Advances in Immune Checkpoint Blockade Headlining Plenary

Allison Shelley

May 31, 2015

 

CHICAGO — Investigators from around the world will take the American Society of Clinical Oncology meeting's biggest stage this afternoon to present the latest in cutting-edge cancer research.

Dr Alan Venook

Alan Venook, MD, from the University of California, San Francisco will chair the plenary, along with Peter Paul Yu, MD, from Palo Alto Medical Foundation in California.

Discussions on immune checkpoint blockade in cancer will kick off the session with James Patrick Allison, PhD, the science of oncology award lecturer from the University of Texas M.D. Anderson Cancer Center in Houston, presenting new insights, opportunities, and prospects for a cure.

Jedd Wolchok, MD, from the Memorial Sloan Kettering Cancer Center in New York City, will present CheckMate, a comparison of immune checkpoint inhibitors in melanoma.

"We're very encouraged that the initial observations about the efficacy of this combination held up in this large phase 3 trial," Dr. Wolchok said in an early-morning statement to reporters. "Our study also suggests that patients with a specific tumor marker appear to benefit the most from the combination treatment, whereas other patients may do just as well with nivolumab alone."

Childhood Cancer Survivor Report

Gregory Armstrong, MD, from St. Jude Children's Research Hospital will present a report from the Childhood Cancer Survivor Study showing a reduction in late mortality among 5-year survivors of childhood cancer.

"Fifty years ago, only one in five children would survive cancer, and today, over 80% are alive 5 years after diagnosis," Dr. Armstrong told reporters. "Yet these survivors still grow up with increased risk of dying from late effects, like heart disease and second cancers. Now, we've not only helped more children survive their primary cancer, but we've also extended their overall lifespan by reducing the overall toxicity of treatment."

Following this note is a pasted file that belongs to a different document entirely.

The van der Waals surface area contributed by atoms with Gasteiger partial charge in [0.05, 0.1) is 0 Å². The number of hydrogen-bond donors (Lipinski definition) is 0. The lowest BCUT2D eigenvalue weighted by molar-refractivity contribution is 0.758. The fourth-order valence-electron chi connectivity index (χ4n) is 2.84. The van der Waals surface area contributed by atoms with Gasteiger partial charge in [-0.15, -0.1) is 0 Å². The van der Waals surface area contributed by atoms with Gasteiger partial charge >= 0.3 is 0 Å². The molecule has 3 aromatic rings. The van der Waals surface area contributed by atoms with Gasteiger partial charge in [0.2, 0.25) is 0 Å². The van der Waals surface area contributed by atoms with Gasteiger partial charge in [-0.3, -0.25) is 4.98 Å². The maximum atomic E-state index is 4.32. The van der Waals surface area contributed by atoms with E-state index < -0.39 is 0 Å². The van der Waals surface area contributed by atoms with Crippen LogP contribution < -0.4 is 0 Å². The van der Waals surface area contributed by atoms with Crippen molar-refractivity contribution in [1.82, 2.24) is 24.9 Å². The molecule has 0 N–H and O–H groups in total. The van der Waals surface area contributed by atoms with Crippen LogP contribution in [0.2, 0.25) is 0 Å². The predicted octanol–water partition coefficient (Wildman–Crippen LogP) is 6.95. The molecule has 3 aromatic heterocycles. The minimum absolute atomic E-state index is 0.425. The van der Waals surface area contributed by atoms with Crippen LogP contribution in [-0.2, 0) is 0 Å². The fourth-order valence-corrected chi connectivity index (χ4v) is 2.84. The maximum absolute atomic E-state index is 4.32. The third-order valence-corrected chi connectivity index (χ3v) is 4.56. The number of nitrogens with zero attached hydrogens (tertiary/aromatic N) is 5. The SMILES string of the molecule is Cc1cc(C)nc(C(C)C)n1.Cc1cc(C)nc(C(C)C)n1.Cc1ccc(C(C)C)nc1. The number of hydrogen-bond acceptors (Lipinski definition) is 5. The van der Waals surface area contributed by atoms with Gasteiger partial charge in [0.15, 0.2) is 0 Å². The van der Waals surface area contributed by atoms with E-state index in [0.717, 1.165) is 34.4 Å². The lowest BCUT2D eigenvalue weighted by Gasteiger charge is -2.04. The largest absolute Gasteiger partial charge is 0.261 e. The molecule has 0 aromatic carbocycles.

Optimal Timing of Surgery in Oral Cancer

Anil D'Cruz, MBBS, from the Tata Memorial Centre in Mumbai, India, will present results from a randomized controlled phase 3 study showing that preventive neck lymph node surgery resulted in a 37% reduction in risk for death compared with surgery after relapse.

"Our study is the first to conclusively prove that more lives can be saved with elective neck dissection," Dr. D'Cruz told reporters.

Adding neck surgery to initial treatment is worthwhile, he said, and these results help establish preventive surgery as the standard of care in this disease, he suggested.

New data on whole-brain radiation will also be presented at plenary.

Shift in Whole-Brain Radiation Practice

A phase 3 randomized trial shows that the risks for adjuvant whole-brain radiation therapy outweigh benefits for patients with limited brain metastases.

"We used to offer whole-brain radiation early on, but we now know that the toxicities of this therapy are worse for the patient than cancer growth or recurrences in the brain," senior investigator Jan Buckner, MD, from the Mayo Clinic in Rochester, Minnesota said in a statement. "We expect that practice will shift to reserve the use of whole-brain radiation therapy for salvage treatment and end-stage palliative care," she explained.

The Medscape Oncology news and features team will be attending the plenary this afternoon and will have the latest news and perspectives from presenters and attendees at the conference.

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